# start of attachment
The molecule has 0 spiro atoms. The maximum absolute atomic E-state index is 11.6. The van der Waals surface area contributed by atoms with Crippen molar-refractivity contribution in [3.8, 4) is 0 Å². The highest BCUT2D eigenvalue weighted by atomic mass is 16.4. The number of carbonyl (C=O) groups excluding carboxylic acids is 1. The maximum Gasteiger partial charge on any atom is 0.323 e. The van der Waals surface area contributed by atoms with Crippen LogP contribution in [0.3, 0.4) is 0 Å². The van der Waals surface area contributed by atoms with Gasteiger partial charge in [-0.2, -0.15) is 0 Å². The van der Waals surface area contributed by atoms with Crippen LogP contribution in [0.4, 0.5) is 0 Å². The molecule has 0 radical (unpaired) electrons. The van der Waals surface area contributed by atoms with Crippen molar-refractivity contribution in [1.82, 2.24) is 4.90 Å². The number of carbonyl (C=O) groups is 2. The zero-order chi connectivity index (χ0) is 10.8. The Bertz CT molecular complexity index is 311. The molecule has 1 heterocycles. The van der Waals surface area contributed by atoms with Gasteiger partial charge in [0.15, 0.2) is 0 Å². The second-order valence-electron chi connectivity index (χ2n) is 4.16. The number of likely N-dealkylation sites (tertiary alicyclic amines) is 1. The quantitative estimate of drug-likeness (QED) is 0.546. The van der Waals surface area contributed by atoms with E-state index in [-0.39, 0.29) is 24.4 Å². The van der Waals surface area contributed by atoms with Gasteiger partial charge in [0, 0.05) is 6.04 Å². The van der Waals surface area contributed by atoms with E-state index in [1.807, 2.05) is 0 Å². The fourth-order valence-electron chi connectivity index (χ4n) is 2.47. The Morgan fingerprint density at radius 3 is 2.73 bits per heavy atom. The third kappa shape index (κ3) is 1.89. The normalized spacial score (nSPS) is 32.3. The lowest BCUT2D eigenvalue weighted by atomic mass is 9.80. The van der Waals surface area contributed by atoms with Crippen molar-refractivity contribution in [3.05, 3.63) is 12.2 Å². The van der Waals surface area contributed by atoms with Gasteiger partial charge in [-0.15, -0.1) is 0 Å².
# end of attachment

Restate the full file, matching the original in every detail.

The molecule has 0 spiro atoms. The maximum absolute atomic E-state index is 11.6. The van der Waals surface area contributed by atoms with Crippen molar-refractivity contribution in [3.8, 4) is 0 Å². The highest BCUT2D eigenvalue weighted by atomic mass is 16.4. The number of carbonyl (C=O) groups excluding carboxylic acids is 1. The maximum Gasteiger partial charge on any atom is 0.323 e. The van der Waals surface area contributed by atoms with Crippen LogP contribution in [0.3, 0.4) is 0 Å². The van der Waals surface area contributed by atoms with Gasteiger partial charge in [-0.2, -0.15) is 0 Å². The van der Waals surface area contributed by atoms with Crippen LogP contribution in [0.4, 0.5) is 0 Å². The molecule has 0 radical (unpaired) electrons. The van der Waals surface area contributed by atoms with Crippen molar-refractivity contribution in [1.82, 2.24) is 4.90 Å². The number of carbonyl (C=O) groups is 2. The zero-order chi connectivity index (χ0) is 10.8. The Bertz CT molecular complexity index is 311. The molecule has 1 heterocycles. The van der Waals surface area contributed by atoms with Gasteiger partial charge in [0.15, 0.2) is 0 Å². The second-order valence-electron chi connectivity index (χ2n) is 4.16. The number of likely N-dealkylation sites (tertiary alicyclic amines) is 1. The quantitative estimate of drug-likeness (QED) is 0.546. The van der Waals surface area contributed by atoms with E-state index in [-0.39, 0.29) is 24.4 Å². The van der Waals surface area contributed by atoms with Gasteiger partial charge in [0, 0.05) is 6.04 Å². The van der Waals surface area contributed by atoms with E-state index in [1.807, 2.05) is 0 Å². The fourth-order valence-electron chi connectivity index (χ4n) is 2.47. The Morgan fingerprint density at radius 3 is 2.73 bits per heavy atom. The third kappa shape index (κ3) is 1.89. The normalized spacial score (nSPS) is 32.3. The lowest BCUT2D eigenvalue weighted by atomic mass is 9.80. The van der Waals surface area contributed by atoms with Crippen molar-refractivity contribution in [3.05, 3.63) is 12.2 Å². The van der Waals surface area contributed by atoms with Gasteiger partial charge in [-0.15, -0.1) is 0 Å².